October 29, 2021
(Cyber) Safety first
We look forward to the holidays for myriad reasons—from seasonal beverages to family get-togethers to sales spikes. But fraudsters also eagerly await the holidays, and this could spell trouble for your business. Jana Lech from the Gusto Risk and Security team writes:
“With the end of the year approaching fast and small businesses getting ready to pay employee bonuses before the holidays, bad actors are not sleeping and will be trying to get your hard-earned money. We are seeing more and more phishing attempts on accountants and administrators of companies, which in some instances are successful. We advise business owners to pay attention to any sensitive change requests and to strengthen the security of your accounts.”
Jana and her team compiled seven security tips that can help you keep your company and personal information secure. Read about them here.
How to create a non-compete agreement
We’ve talked plenty about the Great Resignation, so it’ll be no surprise if you’ve had some changes on your team recently. When key staff members move on, they can leave your company vulnerable by taking vital insider knowledge with them.
If you’re among the many businesses experiencing turnover, one of the ways you can protect against information leaks is with effective non-compete agreements. On our blog, we discuss not only what you need to create a non-compete agreement, but also the pros and cons of such agreements, and five key things to keep in mind when drawing yours up.
Read our full guide to non-compete agreements here.
Yes, you can collaborate too much
A good chunk of the conversation around transitioning to a hybrid work culture (outside of commutes and public health) has been centered around ensuring teams can still smoothly collaborate—capture the valuable exchanges that fly around a huddle of desks or harness the energy of brainstorming in a room that can get lost on a video call. But Inc.’s Jeff Haden argues that there can be a limit to the positive benefits of collaboration. In fact, he shares research suggesting that meetings can actually “make people dumber.”
Read more about Jeff’s take on collaboration overload, plus how to prevent it.
What to know about 401(k) hardship withdrawals
Unexpected emergencies can come up at any time, and when they do, your employees may need to take a 401(k) hardship withdrawal for any financial gaps not covered by their paycheck.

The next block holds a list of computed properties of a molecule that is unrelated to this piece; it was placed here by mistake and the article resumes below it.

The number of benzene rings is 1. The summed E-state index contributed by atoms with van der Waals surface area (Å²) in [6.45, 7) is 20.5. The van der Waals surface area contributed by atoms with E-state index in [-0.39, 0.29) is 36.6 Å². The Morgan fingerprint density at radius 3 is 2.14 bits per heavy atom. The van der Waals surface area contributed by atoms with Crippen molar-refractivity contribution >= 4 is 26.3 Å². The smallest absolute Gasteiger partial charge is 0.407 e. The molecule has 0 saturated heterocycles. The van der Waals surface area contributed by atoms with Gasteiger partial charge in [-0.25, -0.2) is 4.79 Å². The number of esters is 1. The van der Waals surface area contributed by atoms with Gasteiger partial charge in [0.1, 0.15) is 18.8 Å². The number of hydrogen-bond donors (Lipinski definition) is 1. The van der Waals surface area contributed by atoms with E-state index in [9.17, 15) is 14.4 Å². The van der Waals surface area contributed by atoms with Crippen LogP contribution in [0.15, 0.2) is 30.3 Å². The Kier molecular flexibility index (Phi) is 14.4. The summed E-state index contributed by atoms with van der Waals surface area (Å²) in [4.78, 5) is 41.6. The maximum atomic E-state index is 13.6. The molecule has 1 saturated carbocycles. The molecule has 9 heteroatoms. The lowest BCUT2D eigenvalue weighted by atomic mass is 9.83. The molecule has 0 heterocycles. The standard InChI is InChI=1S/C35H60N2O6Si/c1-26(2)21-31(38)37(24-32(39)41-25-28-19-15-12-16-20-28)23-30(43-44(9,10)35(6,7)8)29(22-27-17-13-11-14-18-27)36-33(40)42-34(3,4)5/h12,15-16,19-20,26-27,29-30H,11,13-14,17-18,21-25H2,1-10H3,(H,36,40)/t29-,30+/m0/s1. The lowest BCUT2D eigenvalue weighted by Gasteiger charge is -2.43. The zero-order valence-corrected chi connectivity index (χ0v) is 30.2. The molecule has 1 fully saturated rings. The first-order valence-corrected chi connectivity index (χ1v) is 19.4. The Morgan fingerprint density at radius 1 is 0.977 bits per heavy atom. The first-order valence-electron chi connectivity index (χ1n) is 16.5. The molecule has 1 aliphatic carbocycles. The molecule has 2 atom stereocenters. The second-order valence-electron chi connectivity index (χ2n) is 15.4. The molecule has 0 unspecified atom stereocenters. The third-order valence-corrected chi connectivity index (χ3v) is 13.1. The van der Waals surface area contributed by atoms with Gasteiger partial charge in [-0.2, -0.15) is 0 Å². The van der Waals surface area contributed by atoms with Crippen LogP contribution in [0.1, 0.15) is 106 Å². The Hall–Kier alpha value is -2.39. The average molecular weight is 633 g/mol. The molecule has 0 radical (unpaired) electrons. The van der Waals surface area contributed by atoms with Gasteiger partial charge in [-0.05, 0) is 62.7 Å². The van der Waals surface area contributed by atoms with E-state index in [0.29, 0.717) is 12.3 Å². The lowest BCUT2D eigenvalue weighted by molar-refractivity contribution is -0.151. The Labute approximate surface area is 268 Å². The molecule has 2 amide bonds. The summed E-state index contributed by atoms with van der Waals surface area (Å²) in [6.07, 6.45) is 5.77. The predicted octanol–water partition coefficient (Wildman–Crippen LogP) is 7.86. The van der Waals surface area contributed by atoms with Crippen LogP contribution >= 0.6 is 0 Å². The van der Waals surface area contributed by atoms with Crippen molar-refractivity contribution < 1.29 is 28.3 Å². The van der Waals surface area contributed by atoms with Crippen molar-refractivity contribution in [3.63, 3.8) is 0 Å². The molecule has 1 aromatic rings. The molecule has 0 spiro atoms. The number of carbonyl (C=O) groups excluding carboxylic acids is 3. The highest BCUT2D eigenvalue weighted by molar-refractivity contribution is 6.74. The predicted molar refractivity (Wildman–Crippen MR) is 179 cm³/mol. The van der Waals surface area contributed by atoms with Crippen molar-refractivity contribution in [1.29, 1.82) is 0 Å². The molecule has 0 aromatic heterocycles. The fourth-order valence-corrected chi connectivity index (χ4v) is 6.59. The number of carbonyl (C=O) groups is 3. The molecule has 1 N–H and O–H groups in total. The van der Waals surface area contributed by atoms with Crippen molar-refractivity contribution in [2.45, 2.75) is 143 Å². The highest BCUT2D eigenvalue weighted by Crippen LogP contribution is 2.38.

The problem is, managing hardship distributions for employees can be an administrative nightmare without the proper procedures in place. If you’re prepared for these situations beforehand, you can ensure smooth sailing for you and your employees when the need arises.
Read our employer’s guide to 401(k) hardship withdrawals.
NOV 4: LLC vs. S Corp—Which One Is Best for You? (NAWBO)
Under the right circumstances, switching to an S Corp can save you thousands of dollars in taxes. In this session, you’ll learn how an LLC and S Corp differ from a tax standpoint, what you need to consider when deciding between the two, and how to leverage your business setup to save money on your taxes. Register here.
NOV 9: How to Rebirth Your Brand and Marketing (NAWBO)
This presentation will equip business owners with the knowledge, insights, and tools to increase effectiveness in the marketplace through strategic branding and marketing. Register here.
Other headlines from the week
- What to Do About “Back to the Office” Jitters (Harvard Business Review)
- The Truck Stops Here: A Shipping Broker on the Supply Chain Madness (New York Times)
- Hybrid work ‘the most emotionally exhausting’ arrangement, workers report (HR Dive)
- Small Business Grant Opportunities for Women and Minority Entrepreneurs (Small Business Trends)
Find the latest relief options in our Small Business Relief Finder.
Want more news and resources? Check out past editions in our archive.